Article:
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Parenting while feeling emotionally exhausted is no small feat. The old saying is true: “You can’t pour from an empty cup.” When we’re too tired to get up and refill that cup, though, how are we supposed to manage? When we're mentally drained, even the smallest tasks can feel incredibly overwhelming.

The answer is simple. We can’t.

So…what now? Our kids can’t fend for themselves, so there must be something we can do. (Please make it an easy something, though, yes? As in, really easy?)

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Here are three easy ways you can recharge your battery when you’re emotionally exhausted.

1. Reframe your perspective. Denying our exhaustion isn’t going to help anything, but we often push through anyway. To the extent we try to keep powering through, however, we’ll just keep digging deeper into non-existent emotional reserves. Give yourself permission to say, “I’ve got nothing. I’m tired. I'm done. The body wasn’t designed to keep going without a break. I need a break, and it’s healthy to take one.” Reframing your perspective from "must-keep-going" to "It's healthy for me to stop" can be really empowering.

2. While the kids are still awake and to the extent it’s possible, have a “Yes Day.” It’s just what it sounds like: they ask for something and you say yes. Cereal for breakfast? Yes. Cereal for lunch? Yes. Same for dinner? Sure! Sit in front of the TV for a gajillion hours straight? Sure, that’s fine. Color the walls? Maybe (tape some paper up there and go for it). This is temporary. The point is to get you out of feeling emotionally exhausted by having fewer power struggles. Unless someone’s safety is in question, it’s perfectly okay go with the flow.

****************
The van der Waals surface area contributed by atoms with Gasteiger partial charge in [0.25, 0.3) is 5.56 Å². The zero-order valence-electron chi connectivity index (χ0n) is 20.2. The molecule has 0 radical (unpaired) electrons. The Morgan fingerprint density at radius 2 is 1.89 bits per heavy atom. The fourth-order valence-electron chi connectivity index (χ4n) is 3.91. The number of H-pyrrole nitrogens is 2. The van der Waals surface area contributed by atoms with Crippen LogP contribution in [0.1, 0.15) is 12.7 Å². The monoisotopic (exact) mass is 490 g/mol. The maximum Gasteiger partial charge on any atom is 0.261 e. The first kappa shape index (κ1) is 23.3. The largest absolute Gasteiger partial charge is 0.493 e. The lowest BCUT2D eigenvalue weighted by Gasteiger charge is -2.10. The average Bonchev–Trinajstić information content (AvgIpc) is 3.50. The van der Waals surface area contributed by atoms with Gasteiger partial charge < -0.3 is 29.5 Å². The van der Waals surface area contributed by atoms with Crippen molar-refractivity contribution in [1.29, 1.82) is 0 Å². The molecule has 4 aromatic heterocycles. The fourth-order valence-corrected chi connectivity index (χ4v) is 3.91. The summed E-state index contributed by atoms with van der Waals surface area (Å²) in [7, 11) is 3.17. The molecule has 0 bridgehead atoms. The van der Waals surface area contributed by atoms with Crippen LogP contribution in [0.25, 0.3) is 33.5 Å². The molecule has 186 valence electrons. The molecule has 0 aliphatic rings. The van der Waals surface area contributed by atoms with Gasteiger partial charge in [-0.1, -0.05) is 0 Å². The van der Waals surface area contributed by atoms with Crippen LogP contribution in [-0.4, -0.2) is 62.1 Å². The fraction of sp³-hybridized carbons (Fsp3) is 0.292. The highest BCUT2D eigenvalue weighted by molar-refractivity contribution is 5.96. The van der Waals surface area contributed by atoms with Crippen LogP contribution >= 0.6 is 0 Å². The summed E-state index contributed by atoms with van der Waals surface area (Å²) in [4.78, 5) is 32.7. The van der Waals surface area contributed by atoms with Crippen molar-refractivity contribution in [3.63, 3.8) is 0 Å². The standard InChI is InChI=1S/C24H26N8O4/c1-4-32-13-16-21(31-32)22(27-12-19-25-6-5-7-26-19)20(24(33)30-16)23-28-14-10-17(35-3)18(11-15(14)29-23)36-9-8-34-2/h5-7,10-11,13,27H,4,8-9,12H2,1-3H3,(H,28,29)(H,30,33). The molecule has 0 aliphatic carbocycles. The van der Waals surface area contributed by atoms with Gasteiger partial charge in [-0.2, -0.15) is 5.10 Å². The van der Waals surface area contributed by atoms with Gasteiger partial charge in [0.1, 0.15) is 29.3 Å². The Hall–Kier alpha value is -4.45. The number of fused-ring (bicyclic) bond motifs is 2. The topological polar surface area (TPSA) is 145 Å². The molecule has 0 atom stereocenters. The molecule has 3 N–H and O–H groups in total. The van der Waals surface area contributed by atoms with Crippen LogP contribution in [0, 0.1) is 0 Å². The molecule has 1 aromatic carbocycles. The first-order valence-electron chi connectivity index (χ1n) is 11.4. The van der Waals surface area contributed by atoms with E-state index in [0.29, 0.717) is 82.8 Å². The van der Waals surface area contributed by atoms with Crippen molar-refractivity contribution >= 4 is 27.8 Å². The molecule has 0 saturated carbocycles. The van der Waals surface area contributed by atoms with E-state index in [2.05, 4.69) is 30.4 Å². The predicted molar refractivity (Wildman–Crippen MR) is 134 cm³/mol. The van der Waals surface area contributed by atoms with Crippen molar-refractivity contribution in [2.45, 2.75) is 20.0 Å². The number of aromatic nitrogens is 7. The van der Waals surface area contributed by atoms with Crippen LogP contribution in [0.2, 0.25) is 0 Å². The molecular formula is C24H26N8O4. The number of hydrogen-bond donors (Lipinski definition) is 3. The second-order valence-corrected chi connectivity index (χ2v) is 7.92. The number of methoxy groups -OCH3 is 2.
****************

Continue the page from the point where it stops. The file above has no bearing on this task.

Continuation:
3. After the kids go to sleep, do nothing. Absolutely nothing. Turn off the screens yourself for awhile (this can help if screen addiction creeps in on you). Let the dishes sit in the sink, let the laundry sit on the couch like you did when your babies were newborns, and stare at that ceiling for as long as necessary. Catch up on sleep. Trust that whatever news / responsibilities / obligations you had will still show up tomorrow. They can wait.

> If you catch yourself thinking, “But then I’ll be more emotionally exhausted tomorrow,” counter those thoughts with, “This isn’t about tomorrow. This is about recharging my batteries right now, and that’s what I need to do.” You have all the permission in the world to just BE.

> If you get stuck in a negative mental loop where you're replaying scenarios that make you feel more emotionally exhausted than before, tell those thoughts they can come back tomorrow -- but they're not welcome now.

The antithesis of feeling emotionally exhausted is feeling emotionally peaceful and present.

Think of it as a really good stock option that you've just lucked into. You invest very, very little into something important and worthwhile, and you get a huge return soon thereafter. Is it hard to invest, though, when you're not sure you'll get anything in return? Of course it is -- the habit of constant productivity is hard to break. Here's the thing, though. This is an almost certain win for you. Only good things can come from feeling more emotionally grounded.

What will tomorrow bring? It might very well be another day that leaves you feeling emotionally exhausted, but maybe it won't. If it does, you'll at least have some reserves from which to draw. And if it doesn't -- well -- you likely know exactly what started things back in the right direction again for you.

Take care of yourself. You matter, too.

Related post: How to Take a Break When You Can't Take a Break

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wooden blocks